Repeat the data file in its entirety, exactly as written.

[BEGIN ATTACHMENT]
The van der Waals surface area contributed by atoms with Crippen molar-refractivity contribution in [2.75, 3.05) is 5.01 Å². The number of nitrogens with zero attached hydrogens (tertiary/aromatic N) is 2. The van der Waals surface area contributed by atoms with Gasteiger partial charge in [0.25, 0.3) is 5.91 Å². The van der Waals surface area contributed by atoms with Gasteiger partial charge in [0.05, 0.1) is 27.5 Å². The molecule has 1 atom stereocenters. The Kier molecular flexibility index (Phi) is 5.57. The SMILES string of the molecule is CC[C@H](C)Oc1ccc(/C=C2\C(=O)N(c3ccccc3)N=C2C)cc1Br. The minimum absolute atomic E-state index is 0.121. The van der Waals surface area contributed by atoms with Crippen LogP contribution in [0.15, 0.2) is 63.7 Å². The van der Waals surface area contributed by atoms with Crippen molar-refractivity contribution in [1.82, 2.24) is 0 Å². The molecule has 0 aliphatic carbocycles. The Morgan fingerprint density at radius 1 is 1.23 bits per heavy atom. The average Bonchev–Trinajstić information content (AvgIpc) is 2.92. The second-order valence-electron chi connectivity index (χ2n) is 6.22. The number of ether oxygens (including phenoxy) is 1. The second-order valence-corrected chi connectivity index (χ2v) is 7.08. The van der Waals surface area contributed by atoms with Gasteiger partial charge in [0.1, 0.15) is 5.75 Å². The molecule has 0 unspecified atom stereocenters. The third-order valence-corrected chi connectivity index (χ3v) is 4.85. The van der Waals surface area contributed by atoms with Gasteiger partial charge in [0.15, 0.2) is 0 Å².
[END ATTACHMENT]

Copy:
The van der Waals surface area contributed by atoms with Crippen molar-refractivity contribution in [2.75, 3.05) is 5.01 Å². The number of nitrogens with zero attached hydrogens (tertiary/aromatic N) is 2. The van der Waals surface area contributed by atoms with Gasteiger partial charge in [0.25, 0.3) is 5.91 Å². The van der Waals surface area contributed by atoms with Gasteiger partial charge in [0.05, 0.1) is 27.5 Å². The molecule has 1 atom stereocenters. The Kier molecular flexibility index (Phi) is 5.57. The SMILES string of the molecule is CC[C@H](C)Oc1ccc(/C=C2\C(=O)N(c3ccccc3)N=C2C)cc1Br. The minimum absolute atomic E-state index is 0.121. The van der Waals surface area contributed by atoms with Crippen LogP contribution in [0.15, 0.2) is 63.7 Å². The van der Waals surface area contributed by atoms with Crippen molar-refractivity contribution in [1.82, 2.24) is 0 Å². The molecule has 0 aliphatic carbocycles. The Morgan fingerprint density at radius 1 is 1.23 bits per heavy atom. The average Bonchev–Trinajstić information content (AvgIpc) is 2.92. The second-order valence-electron chi connectivity index (χ2n) is 6.22. The number of ether oxygens (including phenoxy) is 1. The second-order valence-corrected chi connectivity index (χ2v) is 7.08. The van der Waals surface area contributed by atoms with Gasteiger partial charge in [0.1, 0.15) is 5.75 Å². The molecule has 0 unspecified atom stereocenters. The third-order valence-corrected chi connectivity index (χ3v) is 4.85. The van der Waals surface area contributed by atoms with Gasteiger partial charge in [0.15, 0.2) is 0 Å².